Returning to school within two days of a concussion can lead to faster recovery in children and youth, according to a new Canadian study. The findings run contrary to a popular belief that time off school is best following a concussion, which is a type of traumatic brain injury.
"As a pediatric emergency physician who treats hundreds of youths with new and persistent concussion symptoms, I see far too many kids who are told to avoid school until they are symptom-free which can cause more harm and delay the recovery process," the study's senior author, Dr. Roger Zemek, said in a news release. "The results of this study provide strong evidence that an early return to school is associated with better outcomes."
Zemek is a senior scientist at the Children's Hospital of Eastern Ontario (CHEO) Research Institute in Ottawa, and the clinical research chair in pediatric concussion at the University of Ottawa. Published Friday in the peer-reviewed medical journal JAMA Network Open, part of the Journal of the American Medical Association, the study examined 1,630 youth aged five to 18 from nine Canadian pediatric emergency departments.
Although many medical groups recommend taking a day or two off school following a concussion, the study found that youth aged eight to 18 who returned to school within two days of a concussion were more likely to experience lower symptom burden and faster recoveries at two weeks, when compared with those who stayed at home longer. While the most symptomatic patients actually saw the greatest benefits, the same results were not observed in children aged five to seven.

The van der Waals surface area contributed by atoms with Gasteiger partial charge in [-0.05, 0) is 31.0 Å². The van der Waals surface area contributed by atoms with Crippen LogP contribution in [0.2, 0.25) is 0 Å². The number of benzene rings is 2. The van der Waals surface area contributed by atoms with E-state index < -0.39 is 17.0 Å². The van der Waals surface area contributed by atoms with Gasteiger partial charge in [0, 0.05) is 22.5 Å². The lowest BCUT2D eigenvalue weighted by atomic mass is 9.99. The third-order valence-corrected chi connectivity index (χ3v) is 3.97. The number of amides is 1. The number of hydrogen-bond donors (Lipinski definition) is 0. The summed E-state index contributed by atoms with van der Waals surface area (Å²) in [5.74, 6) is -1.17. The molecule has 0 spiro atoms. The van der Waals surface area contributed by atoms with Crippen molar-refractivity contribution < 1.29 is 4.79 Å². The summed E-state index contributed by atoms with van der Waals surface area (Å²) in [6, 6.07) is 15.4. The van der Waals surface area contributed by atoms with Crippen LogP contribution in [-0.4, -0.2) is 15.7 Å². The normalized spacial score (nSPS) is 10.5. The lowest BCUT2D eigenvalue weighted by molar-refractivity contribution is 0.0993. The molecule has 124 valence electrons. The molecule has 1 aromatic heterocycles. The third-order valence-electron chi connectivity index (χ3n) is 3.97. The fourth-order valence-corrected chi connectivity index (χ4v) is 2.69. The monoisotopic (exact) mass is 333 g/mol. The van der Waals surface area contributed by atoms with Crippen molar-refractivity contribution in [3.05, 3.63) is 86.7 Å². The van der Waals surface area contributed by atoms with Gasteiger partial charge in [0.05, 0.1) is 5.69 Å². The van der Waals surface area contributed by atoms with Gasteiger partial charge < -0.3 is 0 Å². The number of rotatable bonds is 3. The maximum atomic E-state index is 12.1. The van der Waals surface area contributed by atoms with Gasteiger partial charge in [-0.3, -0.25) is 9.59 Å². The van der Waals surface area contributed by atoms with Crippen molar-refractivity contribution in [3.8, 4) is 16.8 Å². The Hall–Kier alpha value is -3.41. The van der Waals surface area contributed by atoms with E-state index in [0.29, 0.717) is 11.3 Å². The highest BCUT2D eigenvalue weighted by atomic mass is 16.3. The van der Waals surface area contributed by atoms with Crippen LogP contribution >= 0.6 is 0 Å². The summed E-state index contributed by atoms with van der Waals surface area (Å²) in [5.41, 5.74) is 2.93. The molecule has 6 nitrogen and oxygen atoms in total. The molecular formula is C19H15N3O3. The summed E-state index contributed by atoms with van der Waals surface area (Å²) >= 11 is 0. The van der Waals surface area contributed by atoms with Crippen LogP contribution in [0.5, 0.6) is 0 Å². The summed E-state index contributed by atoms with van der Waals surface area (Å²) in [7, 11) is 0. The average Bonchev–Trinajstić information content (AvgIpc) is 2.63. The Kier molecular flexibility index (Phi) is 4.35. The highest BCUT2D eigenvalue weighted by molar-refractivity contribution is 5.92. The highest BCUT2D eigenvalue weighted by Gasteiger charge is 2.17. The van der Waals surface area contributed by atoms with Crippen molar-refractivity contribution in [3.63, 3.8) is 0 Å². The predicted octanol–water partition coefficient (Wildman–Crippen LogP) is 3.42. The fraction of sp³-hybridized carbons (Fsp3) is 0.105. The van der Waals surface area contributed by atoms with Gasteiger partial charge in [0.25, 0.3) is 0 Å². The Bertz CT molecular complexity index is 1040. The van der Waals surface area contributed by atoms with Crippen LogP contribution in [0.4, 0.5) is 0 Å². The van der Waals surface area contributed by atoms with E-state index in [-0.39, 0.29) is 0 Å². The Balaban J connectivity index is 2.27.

"This study shows that children should make every effort to return to school even if they are still experiencing symptoms as it will help with their recovery process," explained Zemek, who also leads the Living Guideline for Pediatric Concussion Care, which provides up-to-date clinical recommendations and tools for managing youth with concussions.
The Canadian Paediatric Society (CPS) says that following a concussion, children "may have to initially stay home from school, as schoolwork can make symptoms worse."
"But, with support from the school, it is recommended that they go back as soon as they are able," the national group adds in its current concussion recommendations. "It is not necessary to wait until symptoms are entirely gone before returning."
The new study suggests that an early return to school may provide therapeutic benefits through socialization, reduced stress from not missing classes, maintaining a normal sleep-wake schedule, and returning to light-to-moderate physical activity. The study adds that a future clinical trial will be required to determine the best timing for returning to school following a concussion.
"In this cohort study of youth aged 5 to 18 years, these results supported the growing belief that prolonged absences from school and other life activities after a concussion may be detrimental to recovery," the study states. "An early return to school may be associated with a lower symptom burden and, ultimately, faster recovery."